Founder, Iron Road Partners
Managing partner, A&C Advisors
National practice leader for alternative investments, KPMG
Managing principal, financial sponsors and financial services industry, CohnReznick
What are the implications of the US Securities and Exchange Commission’s proposals on fund disclosure?
Igor Rozenblit: We expect the rules will be adopted, albeit with changes, and for some of the provisions to be litigated. The final rules likely will significantly impact funds and disclosures. Managers will need to disclose more details on fees, expenses, valuations and performance, and within 45 days of the close of each quarter. Investors will have more information to digest but also more questions. All this data will also be available during SEC examinations.
The new rules’ prohibitions also will impact fund disclosure. If these prohibitions take effect, any disclosure that the fund manager relied on concerning certain kinds of fee allocations, indemnity in the cases of negligence and returning clawback net of taxes will no longer have any effect and managers will need to adjust to this new reality.
Daniel Strachman: The SEC is looking, in its view, to bring transparency to private funds and to enhance investor protection – always a good thing. Discussions about what regulations, if any, will be adopted have been ongoing for some time, and will continue.
While this is welcomed by the industry, investors actually need to do more thorough and continuing due diligence on the managers who allocate assets in their portfolios. It is essential for investors to ensure they have all the information about how their money is being managed and associated costs. The SEC’s role is to help protect investors, but investors must make the effort to know how managers are investing their money.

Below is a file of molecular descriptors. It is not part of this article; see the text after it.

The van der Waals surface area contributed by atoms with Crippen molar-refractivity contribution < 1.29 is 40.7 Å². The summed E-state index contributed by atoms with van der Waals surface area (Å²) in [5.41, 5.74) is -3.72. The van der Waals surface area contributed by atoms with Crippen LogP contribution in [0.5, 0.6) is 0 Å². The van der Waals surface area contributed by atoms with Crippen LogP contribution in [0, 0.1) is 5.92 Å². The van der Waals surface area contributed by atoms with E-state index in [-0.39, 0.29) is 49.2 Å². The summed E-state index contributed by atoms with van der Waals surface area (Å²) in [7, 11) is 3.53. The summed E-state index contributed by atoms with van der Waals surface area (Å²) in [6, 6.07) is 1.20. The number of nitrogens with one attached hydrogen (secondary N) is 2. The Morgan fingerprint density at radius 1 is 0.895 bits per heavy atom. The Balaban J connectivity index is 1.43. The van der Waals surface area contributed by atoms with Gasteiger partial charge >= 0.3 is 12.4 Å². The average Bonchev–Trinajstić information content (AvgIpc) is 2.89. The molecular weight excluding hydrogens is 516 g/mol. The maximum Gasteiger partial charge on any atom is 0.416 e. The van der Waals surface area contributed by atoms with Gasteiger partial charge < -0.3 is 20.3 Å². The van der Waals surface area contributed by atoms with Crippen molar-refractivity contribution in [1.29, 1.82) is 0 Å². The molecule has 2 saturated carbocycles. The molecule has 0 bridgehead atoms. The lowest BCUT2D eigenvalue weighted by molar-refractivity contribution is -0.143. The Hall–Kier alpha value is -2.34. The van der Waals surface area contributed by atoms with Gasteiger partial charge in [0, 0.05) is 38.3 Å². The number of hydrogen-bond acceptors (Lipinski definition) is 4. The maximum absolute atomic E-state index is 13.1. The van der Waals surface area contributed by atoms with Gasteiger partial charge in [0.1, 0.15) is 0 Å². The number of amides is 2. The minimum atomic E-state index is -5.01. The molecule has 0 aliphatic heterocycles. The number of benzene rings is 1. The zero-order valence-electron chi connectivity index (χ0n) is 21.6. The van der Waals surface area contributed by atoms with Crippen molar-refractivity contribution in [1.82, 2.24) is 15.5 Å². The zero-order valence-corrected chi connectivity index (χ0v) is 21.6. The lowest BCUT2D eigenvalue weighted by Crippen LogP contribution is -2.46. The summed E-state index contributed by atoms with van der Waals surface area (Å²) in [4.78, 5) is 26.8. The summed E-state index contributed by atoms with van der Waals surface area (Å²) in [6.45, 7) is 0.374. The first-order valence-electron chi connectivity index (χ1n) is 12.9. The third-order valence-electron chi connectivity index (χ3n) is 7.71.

Jeremy Swan: For LPs, the proposed rules will help standardise reporting across fund investments and improve transparency. That said, many LPs have developed strong reporting relationships with the funds they are invested in and have structured reporting to meet their needs. The typical reporting of fund and investment performance and other metrics in many ways necessitates a bespoke approach dependent upon fund resources, investment strategy and investor requirements.
The challenge with the SEC’s one-size-fits-all approach is that many LPs are satisfied with the current level of reporting; mid-size and smaller managers will most feel the major cost and resource impact.
How has the uncertainty surrounding recent geopolitical events and the US Federal Reserve’s change in rate stance affected fund administration?
Jeremy S: The increased borrowing costs coupled with geopolitical uncertainty has the potential to weigh on fund returns. If credit continues to increase in cost and the war in Ukraine continues to exacerbate the existing supply chain dilemma, we could expect to see a drop in investor performance, and hence, returns.